What do we do then? The authors of Crucial Conversations have four paths to powerful listening that can be remembered by the acronym AMPP:

  1. Ask — extend the invitation for the other to share first. “Would you be willing to share your thoughts regarding…”
  2. Mirror — actively confirming that you recognize the other’s feelings. “You seem upset when you speak specifically about..”
  3. Paraphrase - — this is the key trait of active listening. Simply, you relay back to the other what it is that you’ve just heard, and don’t be afraid to follow that up with a “Does that sound right to you?”.
  4. Prime — this is for all of those conversations that are going nowhere in a hurry. You’ll from time to time find yourself making no progress. I’ve found that it’s because there is something deeper the other hasn’t yet expressed. I use the good ol’ “call out the elephant in the room” trick. “Based on what I am seeing and hearing from you, it seems like there’s more to the story. Am I wrong to say that?”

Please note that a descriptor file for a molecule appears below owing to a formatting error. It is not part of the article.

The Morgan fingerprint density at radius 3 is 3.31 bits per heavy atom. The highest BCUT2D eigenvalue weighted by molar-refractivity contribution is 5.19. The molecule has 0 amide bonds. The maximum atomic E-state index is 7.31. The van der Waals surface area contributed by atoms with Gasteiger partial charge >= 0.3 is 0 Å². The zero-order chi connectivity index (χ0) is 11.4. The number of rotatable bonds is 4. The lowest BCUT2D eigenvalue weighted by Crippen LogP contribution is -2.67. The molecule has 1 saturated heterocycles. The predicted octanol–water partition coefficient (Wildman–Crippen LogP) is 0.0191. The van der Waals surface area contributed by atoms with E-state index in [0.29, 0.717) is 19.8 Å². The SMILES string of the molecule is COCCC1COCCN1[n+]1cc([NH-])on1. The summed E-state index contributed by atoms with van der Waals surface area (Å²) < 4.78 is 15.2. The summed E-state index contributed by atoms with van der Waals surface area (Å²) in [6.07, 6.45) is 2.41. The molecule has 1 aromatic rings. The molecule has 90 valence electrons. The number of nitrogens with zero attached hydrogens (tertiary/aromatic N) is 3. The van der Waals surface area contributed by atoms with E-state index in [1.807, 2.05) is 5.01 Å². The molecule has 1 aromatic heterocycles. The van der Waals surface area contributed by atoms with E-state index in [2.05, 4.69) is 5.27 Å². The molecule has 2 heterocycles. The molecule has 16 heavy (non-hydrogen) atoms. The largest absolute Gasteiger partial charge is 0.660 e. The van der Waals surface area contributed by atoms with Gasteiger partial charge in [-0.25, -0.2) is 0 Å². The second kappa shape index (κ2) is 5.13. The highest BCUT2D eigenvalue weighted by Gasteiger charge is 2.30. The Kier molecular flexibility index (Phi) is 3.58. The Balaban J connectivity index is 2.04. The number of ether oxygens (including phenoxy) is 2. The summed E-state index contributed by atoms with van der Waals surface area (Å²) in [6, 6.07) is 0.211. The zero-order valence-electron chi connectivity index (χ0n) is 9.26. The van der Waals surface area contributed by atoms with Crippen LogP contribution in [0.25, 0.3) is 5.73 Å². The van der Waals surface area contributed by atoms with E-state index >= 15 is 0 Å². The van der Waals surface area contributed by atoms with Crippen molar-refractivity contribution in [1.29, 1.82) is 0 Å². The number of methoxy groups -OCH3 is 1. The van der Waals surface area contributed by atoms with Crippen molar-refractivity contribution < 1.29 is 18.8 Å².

Find Resolution Together.

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My company has seen a lot of changes, shifting, and just making it up as we go over the last few weeks due to the recent coronavirus epidemic. The natural by-product of a lot of change very rapidly is fear, hysteria, illogical thinking and irrational decision-making.

One member of our team was very adamant when sharing his thoughts regarding a decision made by upper leadership and even came to the point of potentially walking away from the job because of it. I decided to take the situation head on and try to understand where he was coming from.